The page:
From the Dublin Morning Register, 27 March 1832;
“On Friday last, an infant child was picked up by a girl of the town in one of the piazzas, at the Four Courts, where women of her character are nightly accustomed to resort. She… attempted to lodge it with the watchman on the station, by whom she was taken into custody… and was brought up before three magistrates yesterday morning. [A]n application [was] made to the Mendicity [Institution] to receive the child, but… fearing the consequences of opening their establishment as an asylum for foundlings, the managers refused it admission. The churchwardens of St Michan’s were next applied to, but they could not receive the child on the parish, as the example would be fatal…
The magistrates said the child was likely to be sacrificed between the two parties, as the girl who had so innocently got it into her charge, could scarcely be expected to keep it [unpaid]… they thought it came within the denomination of “street beggar” and should be received as such by the Mendicity… and in the mean time [left] in the care of the girl [with] a small sum of money to provide for its support.”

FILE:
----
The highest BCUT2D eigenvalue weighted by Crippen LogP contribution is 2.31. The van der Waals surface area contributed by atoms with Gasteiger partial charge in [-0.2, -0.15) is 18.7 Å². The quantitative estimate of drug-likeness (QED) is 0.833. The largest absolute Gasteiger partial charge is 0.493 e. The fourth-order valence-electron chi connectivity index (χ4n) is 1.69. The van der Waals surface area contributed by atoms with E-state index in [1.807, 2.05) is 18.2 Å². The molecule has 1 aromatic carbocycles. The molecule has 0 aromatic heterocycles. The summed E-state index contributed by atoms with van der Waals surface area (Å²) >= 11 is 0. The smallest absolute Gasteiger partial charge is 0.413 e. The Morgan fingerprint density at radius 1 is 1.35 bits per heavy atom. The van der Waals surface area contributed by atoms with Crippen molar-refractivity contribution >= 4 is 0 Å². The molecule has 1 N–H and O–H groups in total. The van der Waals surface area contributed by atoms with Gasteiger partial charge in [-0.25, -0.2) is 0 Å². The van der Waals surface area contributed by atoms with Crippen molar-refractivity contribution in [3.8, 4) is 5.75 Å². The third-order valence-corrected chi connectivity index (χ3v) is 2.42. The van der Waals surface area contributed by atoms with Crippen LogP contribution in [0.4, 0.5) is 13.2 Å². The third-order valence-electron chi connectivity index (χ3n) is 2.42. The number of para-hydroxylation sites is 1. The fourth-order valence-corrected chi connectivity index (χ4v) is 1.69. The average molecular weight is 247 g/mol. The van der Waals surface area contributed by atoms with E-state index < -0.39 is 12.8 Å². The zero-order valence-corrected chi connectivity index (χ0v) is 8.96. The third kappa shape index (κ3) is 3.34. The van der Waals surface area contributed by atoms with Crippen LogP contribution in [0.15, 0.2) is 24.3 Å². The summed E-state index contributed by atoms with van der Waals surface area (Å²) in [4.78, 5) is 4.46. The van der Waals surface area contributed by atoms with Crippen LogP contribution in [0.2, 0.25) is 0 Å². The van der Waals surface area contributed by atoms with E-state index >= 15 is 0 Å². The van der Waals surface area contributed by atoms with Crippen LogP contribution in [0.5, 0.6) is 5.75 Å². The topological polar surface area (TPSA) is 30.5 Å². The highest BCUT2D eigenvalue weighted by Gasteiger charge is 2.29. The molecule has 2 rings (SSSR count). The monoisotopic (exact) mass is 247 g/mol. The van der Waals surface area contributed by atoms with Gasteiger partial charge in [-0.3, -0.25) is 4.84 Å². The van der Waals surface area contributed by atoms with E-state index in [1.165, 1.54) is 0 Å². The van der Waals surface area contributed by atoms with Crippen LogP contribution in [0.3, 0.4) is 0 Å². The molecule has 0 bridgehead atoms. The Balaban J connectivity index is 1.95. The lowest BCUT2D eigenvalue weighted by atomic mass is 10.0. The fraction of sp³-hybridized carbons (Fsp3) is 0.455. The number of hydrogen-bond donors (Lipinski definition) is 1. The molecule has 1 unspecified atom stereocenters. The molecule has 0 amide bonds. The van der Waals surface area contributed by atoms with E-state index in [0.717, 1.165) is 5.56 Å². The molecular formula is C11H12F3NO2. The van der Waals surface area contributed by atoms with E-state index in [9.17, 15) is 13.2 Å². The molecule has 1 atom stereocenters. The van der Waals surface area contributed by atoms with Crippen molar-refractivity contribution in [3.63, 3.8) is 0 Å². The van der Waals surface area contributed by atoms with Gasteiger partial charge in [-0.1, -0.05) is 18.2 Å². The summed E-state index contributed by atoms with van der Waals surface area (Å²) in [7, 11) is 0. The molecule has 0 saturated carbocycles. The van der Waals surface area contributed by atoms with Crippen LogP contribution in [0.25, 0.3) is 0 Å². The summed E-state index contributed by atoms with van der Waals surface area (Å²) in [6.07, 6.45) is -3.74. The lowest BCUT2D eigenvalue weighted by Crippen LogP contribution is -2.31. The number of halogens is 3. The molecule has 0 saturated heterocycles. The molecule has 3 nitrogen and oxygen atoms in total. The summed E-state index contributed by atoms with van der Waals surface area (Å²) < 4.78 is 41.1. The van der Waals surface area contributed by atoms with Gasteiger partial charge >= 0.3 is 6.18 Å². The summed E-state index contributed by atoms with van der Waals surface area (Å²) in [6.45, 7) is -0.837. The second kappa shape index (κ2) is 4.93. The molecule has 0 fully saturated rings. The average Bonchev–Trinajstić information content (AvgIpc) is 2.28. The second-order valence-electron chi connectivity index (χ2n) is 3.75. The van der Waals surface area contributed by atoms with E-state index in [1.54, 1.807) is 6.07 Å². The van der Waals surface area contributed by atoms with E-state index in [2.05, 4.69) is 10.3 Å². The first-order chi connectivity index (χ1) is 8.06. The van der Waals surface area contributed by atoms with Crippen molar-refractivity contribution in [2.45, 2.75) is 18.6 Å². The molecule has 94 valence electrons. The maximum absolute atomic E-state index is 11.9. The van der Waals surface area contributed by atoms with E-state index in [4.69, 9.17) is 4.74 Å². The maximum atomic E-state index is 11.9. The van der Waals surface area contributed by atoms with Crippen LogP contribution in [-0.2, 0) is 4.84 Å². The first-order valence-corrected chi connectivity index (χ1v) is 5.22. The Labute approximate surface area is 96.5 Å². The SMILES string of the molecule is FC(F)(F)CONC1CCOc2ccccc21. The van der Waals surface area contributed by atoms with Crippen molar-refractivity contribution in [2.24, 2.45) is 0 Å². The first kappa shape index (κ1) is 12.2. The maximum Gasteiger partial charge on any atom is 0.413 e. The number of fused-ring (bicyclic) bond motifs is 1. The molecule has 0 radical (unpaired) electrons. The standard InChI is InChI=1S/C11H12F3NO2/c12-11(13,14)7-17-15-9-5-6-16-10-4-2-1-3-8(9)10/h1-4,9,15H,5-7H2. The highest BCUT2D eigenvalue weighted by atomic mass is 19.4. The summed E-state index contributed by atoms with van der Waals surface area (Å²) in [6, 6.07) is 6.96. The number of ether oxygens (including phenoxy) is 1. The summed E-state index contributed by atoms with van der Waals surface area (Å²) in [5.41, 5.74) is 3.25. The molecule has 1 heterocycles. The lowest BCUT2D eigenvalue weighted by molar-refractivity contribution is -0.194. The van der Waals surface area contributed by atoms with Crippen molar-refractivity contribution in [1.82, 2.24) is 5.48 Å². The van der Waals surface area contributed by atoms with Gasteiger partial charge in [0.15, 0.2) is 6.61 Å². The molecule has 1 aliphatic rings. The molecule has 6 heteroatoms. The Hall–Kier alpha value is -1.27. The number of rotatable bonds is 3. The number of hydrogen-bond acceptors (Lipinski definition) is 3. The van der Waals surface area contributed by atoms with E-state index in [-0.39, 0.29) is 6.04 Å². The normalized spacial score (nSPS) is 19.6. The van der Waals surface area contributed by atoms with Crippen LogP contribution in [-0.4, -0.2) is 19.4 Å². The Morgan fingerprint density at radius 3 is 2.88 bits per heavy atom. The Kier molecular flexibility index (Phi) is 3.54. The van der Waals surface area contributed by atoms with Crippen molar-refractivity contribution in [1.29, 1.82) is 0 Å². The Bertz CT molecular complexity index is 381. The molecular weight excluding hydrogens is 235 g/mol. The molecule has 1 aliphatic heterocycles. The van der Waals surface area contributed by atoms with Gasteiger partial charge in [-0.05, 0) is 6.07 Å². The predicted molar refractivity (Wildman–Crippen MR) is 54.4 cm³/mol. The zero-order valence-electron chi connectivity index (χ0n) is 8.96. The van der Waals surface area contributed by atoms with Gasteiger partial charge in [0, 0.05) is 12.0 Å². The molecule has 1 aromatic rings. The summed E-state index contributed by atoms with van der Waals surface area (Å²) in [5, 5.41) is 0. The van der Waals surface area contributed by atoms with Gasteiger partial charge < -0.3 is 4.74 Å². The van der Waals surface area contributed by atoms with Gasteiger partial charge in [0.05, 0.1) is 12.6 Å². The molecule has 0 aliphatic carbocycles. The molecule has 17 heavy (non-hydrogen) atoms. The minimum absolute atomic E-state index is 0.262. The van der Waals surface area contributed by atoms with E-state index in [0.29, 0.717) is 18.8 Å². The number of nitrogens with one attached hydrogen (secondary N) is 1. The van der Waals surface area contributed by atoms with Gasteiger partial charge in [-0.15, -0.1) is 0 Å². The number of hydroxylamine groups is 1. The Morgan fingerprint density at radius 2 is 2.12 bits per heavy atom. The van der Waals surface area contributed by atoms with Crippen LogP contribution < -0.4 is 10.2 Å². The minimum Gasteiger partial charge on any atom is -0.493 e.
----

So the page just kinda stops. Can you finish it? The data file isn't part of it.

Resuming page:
The ‘piazza’ in which the baby was found must have been one of the passages running from the central area of the Four Courts to the eastern and western wings, originally open on both sides.
Abandonment of unwanted infants was such a common occurrence that the London Inns of Court had to set up a foundling scheme to provide for ‘exposed children’ left within its precincts. Many of the Inns of Court foundlings (all of whom were given the name ‘Temple’) did not survive infancy; some, however, were reclaimed by mothers whose financial circumstances had subsequently improved.
There is no record of any baby ever having been deposited within the precincts of the Law Library itself, but one hopes that, had this occurred, the Benchers of King’s Inns, under whose control the Library was, would have shown similar charity to their colleagues in England!